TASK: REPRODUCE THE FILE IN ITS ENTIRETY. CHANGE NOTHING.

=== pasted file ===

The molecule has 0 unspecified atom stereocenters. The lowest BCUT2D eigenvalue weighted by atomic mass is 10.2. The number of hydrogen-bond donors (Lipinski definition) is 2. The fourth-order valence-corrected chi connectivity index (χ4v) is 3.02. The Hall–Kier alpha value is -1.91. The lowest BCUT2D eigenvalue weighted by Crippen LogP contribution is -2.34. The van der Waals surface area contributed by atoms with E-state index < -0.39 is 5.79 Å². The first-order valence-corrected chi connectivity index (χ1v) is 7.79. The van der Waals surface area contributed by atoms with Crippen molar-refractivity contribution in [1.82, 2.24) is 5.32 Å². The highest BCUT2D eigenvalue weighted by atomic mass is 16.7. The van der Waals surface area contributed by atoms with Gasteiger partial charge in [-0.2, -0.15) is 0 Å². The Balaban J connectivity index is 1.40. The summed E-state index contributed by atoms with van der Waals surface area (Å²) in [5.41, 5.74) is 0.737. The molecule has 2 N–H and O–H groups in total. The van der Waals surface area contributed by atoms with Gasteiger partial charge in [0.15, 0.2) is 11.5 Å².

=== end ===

The molecule has 0 unspecified atom stereocenters. The lowest BCUT2D eigenvalue weighted by atomic mass is 10.2. The number of hydrogen-bond donors (Lipinski definition) is 2. The fourth-order valence-corrected chi connectivity index (χ4v) is 3.02. The Hall–Kier alpha value is -1.91. The lowest BCUT2D eigenvalue weighted by Crippen LogP contribution is -2.34. The van der Waals surface area contributed by atoms with E-state index < -0.39 is 5.79 Å². The first-order valence-corrected chi connectivity index (χ1v) is 7.79. The van der Waals surface area contributed by atoms with Crippen molar-refractivity contribution in [1.82, 2.24) is 5.32 Å². The highest BCUT2D eigenvalue weighted by atomic mass is 16.7. The van der Waals surface area contributed by atoms with Gasteiger partial charge in [-0.2, -0.15) is 0 Å². The Balaban J connectivity index is 1.40. The summed E-state index contributed by atoms with van der Waals surface area (Å²) in [5.41, 5.74) is 0.737. The molecule has 2 N–H and O–H groups in total. The van der Waals surface area contributed by atoms with Gasteiger partial charge in [0.15, 0.2) is 11.5 Å².